Edwards Blue Black Fluid

Provenance: John Hinkel Collection

Here is a beautiful cobalt blue master ink bottle with a full label in immaculate condition. This example is superb in every manner.

Harry Edwards was an ink manufacturer working out of San Francisco, California located at 20-22 Natoma Street. His telephone number was Sutter 4253. He started H. Edwards Manufacturing Company sometime around 1904 and specialized in what he called “Coast Products” which included writing fluid, colored inks, pure gum mucilage, and photo-library paste. His advertising proudly stated, “Manufactured by a Native Son of the Golden West.”

The two pieces below give us some insight into Mr. Edwards, his company and the ink business in general during World War I.

Ink Makers Have Their Troubles “I don’t suppose there is an industry in the United States,” says Harry Edwards, president of the H. Edwards Manufacturing Company, “which has been influenced by the war to a greater degree than the ink, paste, and mucilage manufacturing lines,” and as Mr. Edwards makes what has frequently been said to be the best in these products used on the Pacific Coast, he should be the authority. Ink prices are now $1 to $1.10 per quart, which is about a 30 percent advance, and if the war keeps up prices will probably go to $1.50 and even to $1.75. Naturally, this raise in price has been due to the inability to obtain necessary ingredients whose supply has always depended upon the nations now engaged in war. Potato dextrine used in library paste, and aniline for inks are German products; nut galls, also used in the manufacture of ink, have Turkey as their source of supply; gum arabic, utilized in mucilage making, is an Asiatic product, but its successful shipment is so uncertain that the supply is more or less cut off. In fact, it is but a short time back that a vessel containing a large consignment of this product to this country was sunk by a submarine of one of the belligerents. Not only have the ingredient prices. advanced, but the price of tin has gone up, glass works say that they must have more money for their bottles, and therefore about the only thing that the ink, paste, and mucilage makers can place any price dependence upon is the bristle in the brushes. In spite of such unusual circumstances and adverse conditions, however, Mr. Edwards says that their 1915 business showed a 34 per cent increase over 1914. This year, so far, makes even a more remarkable showing. Last month’s business shows an increase of 85 per cent over the same month in 1915 and this month to date has the same period of last year bettered by almost 100 per cent. – Coast Banker, 1916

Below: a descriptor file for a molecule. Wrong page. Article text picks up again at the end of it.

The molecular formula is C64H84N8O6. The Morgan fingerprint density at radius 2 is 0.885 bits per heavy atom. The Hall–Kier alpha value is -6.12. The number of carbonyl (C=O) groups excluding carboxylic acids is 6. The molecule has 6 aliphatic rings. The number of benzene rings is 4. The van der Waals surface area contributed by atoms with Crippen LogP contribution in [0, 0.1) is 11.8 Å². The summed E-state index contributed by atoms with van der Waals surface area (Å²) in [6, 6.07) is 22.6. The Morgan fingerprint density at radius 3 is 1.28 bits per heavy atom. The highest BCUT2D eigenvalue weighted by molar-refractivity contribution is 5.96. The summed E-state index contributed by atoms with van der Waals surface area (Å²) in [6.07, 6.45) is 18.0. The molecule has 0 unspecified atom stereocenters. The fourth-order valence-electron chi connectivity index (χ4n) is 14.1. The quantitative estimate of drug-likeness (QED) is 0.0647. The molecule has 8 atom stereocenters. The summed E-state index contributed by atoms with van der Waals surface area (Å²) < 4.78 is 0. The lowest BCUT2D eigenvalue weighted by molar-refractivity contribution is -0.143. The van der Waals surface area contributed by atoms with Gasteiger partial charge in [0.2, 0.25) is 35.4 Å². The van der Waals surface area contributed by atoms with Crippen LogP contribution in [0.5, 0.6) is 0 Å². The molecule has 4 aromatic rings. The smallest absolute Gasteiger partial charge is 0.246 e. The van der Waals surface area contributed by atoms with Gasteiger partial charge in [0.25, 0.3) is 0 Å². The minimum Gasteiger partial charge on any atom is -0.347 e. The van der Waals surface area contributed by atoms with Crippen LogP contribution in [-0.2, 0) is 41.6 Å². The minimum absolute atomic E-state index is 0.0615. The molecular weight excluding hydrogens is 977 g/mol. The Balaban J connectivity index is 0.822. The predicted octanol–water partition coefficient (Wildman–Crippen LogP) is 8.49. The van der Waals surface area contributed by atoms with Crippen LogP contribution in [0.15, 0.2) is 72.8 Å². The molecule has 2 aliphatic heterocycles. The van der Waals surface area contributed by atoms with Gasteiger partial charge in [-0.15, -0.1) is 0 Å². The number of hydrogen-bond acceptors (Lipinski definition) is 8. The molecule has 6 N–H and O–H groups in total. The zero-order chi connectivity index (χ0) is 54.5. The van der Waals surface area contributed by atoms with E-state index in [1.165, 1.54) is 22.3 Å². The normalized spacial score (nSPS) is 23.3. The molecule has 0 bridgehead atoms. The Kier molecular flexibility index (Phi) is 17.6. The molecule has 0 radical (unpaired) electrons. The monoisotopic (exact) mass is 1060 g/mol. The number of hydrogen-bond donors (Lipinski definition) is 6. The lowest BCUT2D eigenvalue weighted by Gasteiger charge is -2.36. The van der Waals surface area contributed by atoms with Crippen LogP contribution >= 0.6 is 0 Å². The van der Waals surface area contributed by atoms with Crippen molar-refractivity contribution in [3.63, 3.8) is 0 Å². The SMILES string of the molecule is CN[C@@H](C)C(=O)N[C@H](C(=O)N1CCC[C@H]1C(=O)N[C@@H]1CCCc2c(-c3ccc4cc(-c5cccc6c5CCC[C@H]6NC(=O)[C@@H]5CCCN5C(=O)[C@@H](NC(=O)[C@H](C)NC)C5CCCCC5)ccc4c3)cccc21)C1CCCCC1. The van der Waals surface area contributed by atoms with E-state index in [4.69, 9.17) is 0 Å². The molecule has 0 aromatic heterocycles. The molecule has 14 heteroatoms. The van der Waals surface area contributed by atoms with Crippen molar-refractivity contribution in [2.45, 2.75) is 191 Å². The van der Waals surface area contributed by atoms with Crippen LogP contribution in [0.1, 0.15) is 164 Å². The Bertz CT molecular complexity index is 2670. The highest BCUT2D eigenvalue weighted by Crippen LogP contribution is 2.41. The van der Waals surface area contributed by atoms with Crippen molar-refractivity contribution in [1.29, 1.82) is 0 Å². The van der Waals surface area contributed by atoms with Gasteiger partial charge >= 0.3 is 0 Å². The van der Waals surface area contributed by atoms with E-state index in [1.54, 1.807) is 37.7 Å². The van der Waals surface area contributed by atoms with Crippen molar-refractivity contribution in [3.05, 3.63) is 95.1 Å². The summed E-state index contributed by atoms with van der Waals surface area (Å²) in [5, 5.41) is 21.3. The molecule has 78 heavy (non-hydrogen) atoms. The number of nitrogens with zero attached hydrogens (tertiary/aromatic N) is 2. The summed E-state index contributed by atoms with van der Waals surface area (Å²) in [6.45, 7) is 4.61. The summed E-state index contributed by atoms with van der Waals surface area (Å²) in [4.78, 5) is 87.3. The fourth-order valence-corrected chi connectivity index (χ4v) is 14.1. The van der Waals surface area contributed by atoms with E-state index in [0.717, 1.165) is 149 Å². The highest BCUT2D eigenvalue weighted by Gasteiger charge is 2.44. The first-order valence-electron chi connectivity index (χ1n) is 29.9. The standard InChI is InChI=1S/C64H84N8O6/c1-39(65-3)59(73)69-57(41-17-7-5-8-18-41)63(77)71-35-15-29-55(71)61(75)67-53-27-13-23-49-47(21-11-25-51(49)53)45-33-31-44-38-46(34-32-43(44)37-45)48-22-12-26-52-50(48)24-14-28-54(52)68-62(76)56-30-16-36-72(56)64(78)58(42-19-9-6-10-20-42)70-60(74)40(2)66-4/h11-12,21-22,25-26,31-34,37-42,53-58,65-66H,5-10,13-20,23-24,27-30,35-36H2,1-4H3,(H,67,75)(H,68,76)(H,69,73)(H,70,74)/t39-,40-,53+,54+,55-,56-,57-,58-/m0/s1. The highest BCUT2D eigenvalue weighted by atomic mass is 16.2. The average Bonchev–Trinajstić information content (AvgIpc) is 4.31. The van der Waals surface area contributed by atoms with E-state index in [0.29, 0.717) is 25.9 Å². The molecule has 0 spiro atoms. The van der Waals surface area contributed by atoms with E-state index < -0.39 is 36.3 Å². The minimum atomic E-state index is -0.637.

American-Made Inks and Paste
H. Edwards, of the H. Edwards Manufacturing Co., local manufacturers of mucilage, paste and ink, is making a campaign to draw the attention of the public to the fact that American-made ink and paste are now as good as the German products were before the war. Mr. Edwards said today: “We are now obtaining colors for inks that are as good as German dyes. We are again able to obtain the raw material that was cut off from us during the war, and the library paste is as good as any ever imported.” At a recent test, made by the California State Chemist, the Edwards inks stood a test which showed them to be 98 percent pure, out of a possible 100. The firm has been in business here for the past sixteen years. – The American Stationer, 1920

Read More: Hinks Inks – Post 1 “This Guy collects Labeled Inks” and Hinks Inks – Post 2 “John hINKel”

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